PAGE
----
10:41 pm on Apr 1, 2017 (gmt 0)

Senior Member from CA 

WebmasterWorld Senior Member 10+ Year Member Top Contributors Of The Month

joined:Nov 25, 2003
posts:1026
votes: 212


echo...

I'm always a fan of other SEOs calling it quits :)


There tend to be several points at play in the OP and similar laments:
* traffic is synonymous with Google.
* even in Google no two verticals/niches are the same in where either desktop or mobile organic results begin.
* even in heavily 'monetised', to use OP's term, mobile niches/verticals there is a wide discrepancy on where organic results begin depending on query.

While all the above is true it is also true that for some previously profitable niches/verticals Google has become an 800lb gorilla dominating results across quite a broad front. For webdevs in such life based on Google traffic is a trickle of what once was. However, none of this happened out of the blue, it has been discussed for over a decade albeit more so as Google increasingly encroached. The company in the one industry town has automated or outsourced or shut down. Deja vu all over again.

@goodroi:

IMHO there is little reason to quit on Google mobile SEO but there are big reasons to not settle for just Google SEO traffic.

@EditorialGuy:

I don't get worked up about mobile traffic because, at least for us, it's low-value traffic in terms of earnings.

@keyplyr:

If you don't nurture app & social media, then mobile traffic may be low. However, mobile resources can be a huge source of traffic if you're will to put in the work.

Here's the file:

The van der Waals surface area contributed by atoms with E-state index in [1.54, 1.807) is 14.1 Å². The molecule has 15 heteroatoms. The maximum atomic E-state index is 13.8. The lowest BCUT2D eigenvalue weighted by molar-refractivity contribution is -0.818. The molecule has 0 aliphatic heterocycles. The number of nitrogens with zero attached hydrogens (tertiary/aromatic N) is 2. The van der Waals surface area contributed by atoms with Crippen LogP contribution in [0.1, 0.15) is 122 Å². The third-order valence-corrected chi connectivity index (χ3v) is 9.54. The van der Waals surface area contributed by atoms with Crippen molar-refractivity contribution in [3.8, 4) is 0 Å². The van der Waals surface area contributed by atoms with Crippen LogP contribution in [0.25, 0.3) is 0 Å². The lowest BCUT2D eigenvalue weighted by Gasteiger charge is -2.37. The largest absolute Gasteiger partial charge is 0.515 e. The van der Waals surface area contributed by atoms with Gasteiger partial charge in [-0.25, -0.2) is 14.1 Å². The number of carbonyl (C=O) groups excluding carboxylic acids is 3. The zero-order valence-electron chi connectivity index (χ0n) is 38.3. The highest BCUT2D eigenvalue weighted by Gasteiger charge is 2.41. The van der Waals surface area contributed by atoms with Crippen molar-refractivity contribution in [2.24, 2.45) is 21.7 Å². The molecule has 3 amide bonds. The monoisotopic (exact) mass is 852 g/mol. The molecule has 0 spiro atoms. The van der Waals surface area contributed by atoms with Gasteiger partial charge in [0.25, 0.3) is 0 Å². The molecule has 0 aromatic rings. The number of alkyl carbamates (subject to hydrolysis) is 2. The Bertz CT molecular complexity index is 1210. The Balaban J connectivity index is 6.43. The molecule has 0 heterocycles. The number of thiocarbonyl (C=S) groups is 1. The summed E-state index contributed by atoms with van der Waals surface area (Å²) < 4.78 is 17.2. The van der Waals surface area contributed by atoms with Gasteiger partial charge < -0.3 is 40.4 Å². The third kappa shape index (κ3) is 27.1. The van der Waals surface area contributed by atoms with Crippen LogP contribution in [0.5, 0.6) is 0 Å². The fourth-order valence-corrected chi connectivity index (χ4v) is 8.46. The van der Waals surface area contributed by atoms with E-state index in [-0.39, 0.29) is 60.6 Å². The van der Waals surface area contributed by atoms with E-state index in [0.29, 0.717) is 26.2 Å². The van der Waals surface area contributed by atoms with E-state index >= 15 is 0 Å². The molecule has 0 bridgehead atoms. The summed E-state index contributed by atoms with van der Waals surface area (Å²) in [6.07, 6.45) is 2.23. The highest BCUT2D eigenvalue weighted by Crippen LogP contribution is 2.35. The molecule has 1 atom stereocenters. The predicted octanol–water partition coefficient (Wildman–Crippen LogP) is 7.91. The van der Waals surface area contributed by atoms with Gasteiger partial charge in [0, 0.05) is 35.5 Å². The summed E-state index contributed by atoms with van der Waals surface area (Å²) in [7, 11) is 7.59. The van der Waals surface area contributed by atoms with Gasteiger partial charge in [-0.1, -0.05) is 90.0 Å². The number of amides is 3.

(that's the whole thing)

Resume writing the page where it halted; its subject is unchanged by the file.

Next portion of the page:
I quite agree with all the above.

Every site in every niche is different in degree and possibly even in kind. You need to know where your audience(s) are congregating, for what reasons, and how to best bring them to your business/site. Or, in really simply terms you need to appropriately market your site. At one time Google was by far the greatest traffic generator the web had ever seen. And, for a real one-two punch AdSense the greatest revenue generator the web had ever seen. And so SEO, more specifically SEO for Google, became the way to the greatest marketing ROI the web had ever seen.

But that began to change a decade ago with the uptake of SM, the advent of the smartphone, and personalisation and universalisation of search results. Marketing is no longer as easy nor as simple as it was back then. The web has changed, Google has changed, where people congregate has (and continues to) change, competitors have changed. If you haven't/don't then life may well get difficult if not impossible.

Once upon a time one built up a thriving business on the edge of a road between hither and yon. Then the interstate was built just over the hill and 99% of the traffic now never even notice you as they zoom on by. When that happens it doesn't matter how great or wonderful your business, how nice or deserving you might be, your traffic has gone. And you need to either change locations or marketing or both. It's that sad and that simple.

A secondary problem of years of Google focussed SEO is that one ends up with a site designed to convert a Google searcher, a first time visitor. And that can be counterproductive to growing return traffic. Or to making a SM referred visitor feel comfortable.
2:52 am on Apr 2, 2017 (gmt 0)

Senior Member

WebmasterWorld Senior Member 5+ Year Member Top Contributors Of The Month

joined:Aug 5, 2009
posts:1441
votes: 196